An award-winning University of Wisconsin-Madison student hybrid vehicle will become a showcase for advanced fuel technology that harnesses the advantages of both diesel and gasoline.
The UW-Madison Hybrid Vehicle Team, which has placed first in the U.S. Department of Energy's Advanced Vehicle Competition six times in the past 20 years, is taking a break from competition to work on a new challenge, in conjunction with the UW-Madison Engine Research Center.
There, mechanical engineering professor Rolf Reitz is perfecting a new mixed-fuel technology that harnesses the advantages of both diesel and gasoline.
The process, called reactivity-controlled compression ignition (RCCI), involves two separate fuel injections: First, gasoline is swept into the engine with fresh air, with which it mixes uniformly. Then, a diesel fuel is injected, dispersed finely enough that it ignites under compression.
Mixing the two fuels allows combustion to take place at lower temperatures, which both reduces how much energy is lost in just keeping the engine hot, and minimizes the production of nitric oxides, one of the biggest culprits in vehicle-related air pollution.
The technology also reduces greenhouse gas emissions. Because the process involves pulling in fresh air, more so than standard combustion, leftover carbon is more likely to react with oxygen to form carbon dioxide, rather than being expelled as soot.
"Everyone finds a dancing partner, so we don't get solid carbon coming out," says Glenn Bower, a mechanical engineering faculty associate and UW vehicle team advisor. "The air coming out is as clean as the air in Wisconsin."
Using RCCI, Bower estimates the team vehicles will emit 75 percent fewer greenhouse gases, surpassing the 2010 vehicle emission standards with minimal after treatment.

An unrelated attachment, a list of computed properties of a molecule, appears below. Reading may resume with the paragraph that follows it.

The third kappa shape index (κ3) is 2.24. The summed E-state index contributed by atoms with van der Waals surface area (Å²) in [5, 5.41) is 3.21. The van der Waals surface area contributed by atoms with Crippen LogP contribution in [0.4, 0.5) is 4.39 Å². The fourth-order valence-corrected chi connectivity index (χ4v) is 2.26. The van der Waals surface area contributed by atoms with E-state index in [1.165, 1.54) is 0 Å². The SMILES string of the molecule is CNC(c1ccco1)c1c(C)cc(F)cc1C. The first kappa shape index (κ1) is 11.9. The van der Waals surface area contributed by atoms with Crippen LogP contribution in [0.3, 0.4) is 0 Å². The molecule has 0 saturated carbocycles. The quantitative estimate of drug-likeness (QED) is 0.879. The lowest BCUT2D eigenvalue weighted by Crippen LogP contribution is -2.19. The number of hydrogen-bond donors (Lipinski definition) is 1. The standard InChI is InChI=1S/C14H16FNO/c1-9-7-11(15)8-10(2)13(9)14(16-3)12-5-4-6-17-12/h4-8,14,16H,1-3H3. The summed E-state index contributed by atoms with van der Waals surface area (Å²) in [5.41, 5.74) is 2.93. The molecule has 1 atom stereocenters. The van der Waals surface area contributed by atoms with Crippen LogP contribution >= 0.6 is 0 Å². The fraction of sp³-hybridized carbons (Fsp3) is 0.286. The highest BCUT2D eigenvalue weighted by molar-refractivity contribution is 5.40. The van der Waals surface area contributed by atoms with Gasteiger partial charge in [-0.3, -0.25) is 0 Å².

Furthermore, RCCI engines can achieve efficiencies of between 20 and 35 percent better than with standard diesel engines, which are themselves about 20 to 30 percent more efficient than gasoline engines.
"Fundamentally you can't get too much better than this," Bower says. "You can't eliminate friction, but we're getting pretty close to the maximum amount of mechanical energy we can get from breaking a chemical bond."
For additional "green" benefits, Bower's team will use ethanol instead of gasoline, and biodiesel instead of standard diesel.
The team is converting two of its former competition vehicles for this purpose. The first, a Saturn Vue called the eMOOve, will be a series hybrid, to be completed in 2012. A series hybrid is an electric vehicle with an on-board generator: the generator operates at one speed, and therefore requires calculating only one ideal fuel mixture.
By 2013, the team will also convert its Chevy Equinox, called MOOVADA, to be a parallel hybrid, in which the battery and the engine work together. This will take more work because the engine must operate smoothly at about 1,000 different engine speeds and loads, Bower says.
"Rolf Reitz's graduate student team is hectically converting and calibrating engines for RCCI. As the engines become available, the undergraduates in the Hybrid Vehicle Team will integrate them into functioning hybrid vehicles," he says.
Bower says he hopes incorporating the RCCI engine technology into a vehicle will encourage industry leaders to adapt it for vehicles and even stationary power generators.
One hurdle, though, will be the fuel infrastructure. In order to fuel an RCCI engine, a gas station pump must be able to dispense both gasoline or ethanol, and diesel or biodiesel, simultaneously.
"We always have to battle fuel infrastructure," Bower says. "But we do have diesel fuel and we usually have ethanol that's fairly readily available. The idea of basically having a pump with dual nozzles filling both tanks simultaneously isn't out of the question, because they already have the tanks."
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